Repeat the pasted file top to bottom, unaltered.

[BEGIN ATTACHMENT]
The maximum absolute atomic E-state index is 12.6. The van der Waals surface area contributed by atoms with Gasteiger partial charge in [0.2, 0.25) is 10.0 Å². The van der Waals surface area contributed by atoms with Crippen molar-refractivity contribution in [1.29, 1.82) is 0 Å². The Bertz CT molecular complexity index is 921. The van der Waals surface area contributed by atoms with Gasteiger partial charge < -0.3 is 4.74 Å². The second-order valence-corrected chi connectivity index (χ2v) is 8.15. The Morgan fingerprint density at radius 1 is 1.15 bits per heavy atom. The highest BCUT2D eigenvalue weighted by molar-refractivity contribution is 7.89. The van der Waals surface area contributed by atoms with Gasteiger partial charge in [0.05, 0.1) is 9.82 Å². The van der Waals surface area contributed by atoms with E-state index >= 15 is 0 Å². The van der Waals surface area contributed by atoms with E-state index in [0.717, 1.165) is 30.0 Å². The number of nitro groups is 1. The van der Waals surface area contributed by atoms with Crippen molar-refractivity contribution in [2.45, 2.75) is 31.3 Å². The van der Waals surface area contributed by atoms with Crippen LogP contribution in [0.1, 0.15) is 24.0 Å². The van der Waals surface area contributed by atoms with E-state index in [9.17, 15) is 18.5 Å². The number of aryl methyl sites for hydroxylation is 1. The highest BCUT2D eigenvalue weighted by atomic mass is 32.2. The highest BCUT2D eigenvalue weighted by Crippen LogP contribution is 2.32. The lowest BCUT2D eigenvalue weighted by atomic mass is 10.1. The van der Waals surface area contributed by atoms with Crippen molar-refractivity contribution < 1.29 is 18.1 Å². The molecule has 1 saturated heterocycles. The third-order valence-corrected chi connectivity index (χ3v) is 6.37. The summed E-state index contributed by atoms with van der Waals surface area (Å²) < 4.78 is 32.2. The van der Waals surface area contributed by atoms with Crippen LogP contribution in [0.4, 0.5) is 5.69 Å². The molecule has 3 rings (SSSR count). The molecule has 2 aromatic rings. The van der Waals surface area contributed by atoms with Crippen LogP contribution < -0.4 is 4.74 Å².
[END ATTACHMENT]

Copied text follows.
The maximum absolute atomic E-state index is 12.6. The van der Waals surface area contributed by atoms with Gasteiger partial charge in [0.2, 0.25) is 10.0 Å². The van der Waals surface area contributed by atoms with Crippen molar-refractivity contribution in [1.29, 1.82) is 0 Å². The Bertz CT molecular complexity index is 921. The van der Waals surface area contributed by atoms with Gasteiger partial charge < -0.3 is 4.74 Å². The second-order valence-corrected chi connectivity index (χ2v) is 8.15. The Morgan fingerprint density at radius 1 is 1.15 bits per heavy atom. The highest BCUT2D eigenvalue weighted by molar-refractivity contribution is 7.89. The van der Waals surface area contributed by atoms with Gasteiger partial charge in [0.05, 0.1) is 9.82 Å². The van der Waals surface area contributed by atoms with E-state index >= 15 is 0 Å². The van der Waals surface area contributed by atoms with E-state index in [0.717, 1.165) is 30.0 Å². The number of nitro groups is 1. The van der Waals surface area contributed by atoms with Crippen molar-refractivity contribution in [2.45, 2.75) is 31.3 Å². The van der Waals surface area contributed by atoms with Crippen LogP contribution in [0.1, 0.15) is 24.0 Å². The van der Waals surface area contributed by atoms with E-state index in [9.17, 15) is 18.5 Å². The number of aryl methyl sites for hydroxylation is 1. The highest BCUT2D eigenvalue weighted by atomic mass is 32.2. The highest BCUT2D eigenvalue weighted by Crippen LogP contribution is 2.32. The lowest BCUT2D eigenvalue weighted by atomic mass is 10.1. The van der Waals surface area contributed by atoms with Crippen molar-refractivity contribution < 1.29 is 18.1 Å². The molecule has 1 saturated heterocycles. The third-order valence-corrected chi connectivity index (χ3v) is 6.37. The summed E-state index contributed by atoms with van der Waals surface area (Å²) < 4.78 is 32.2. The van der Waals surface area contributed by atoms with Crippen LogP contribution in [0.4, 0.5) is 5.69 Å². The molecule has 3 rings (SSSR count). The molecule has 2 aromatic rings. The van der Waals surface area contributed by atoms with Crippen LogP contribution < -0.4 is 4.74 Å².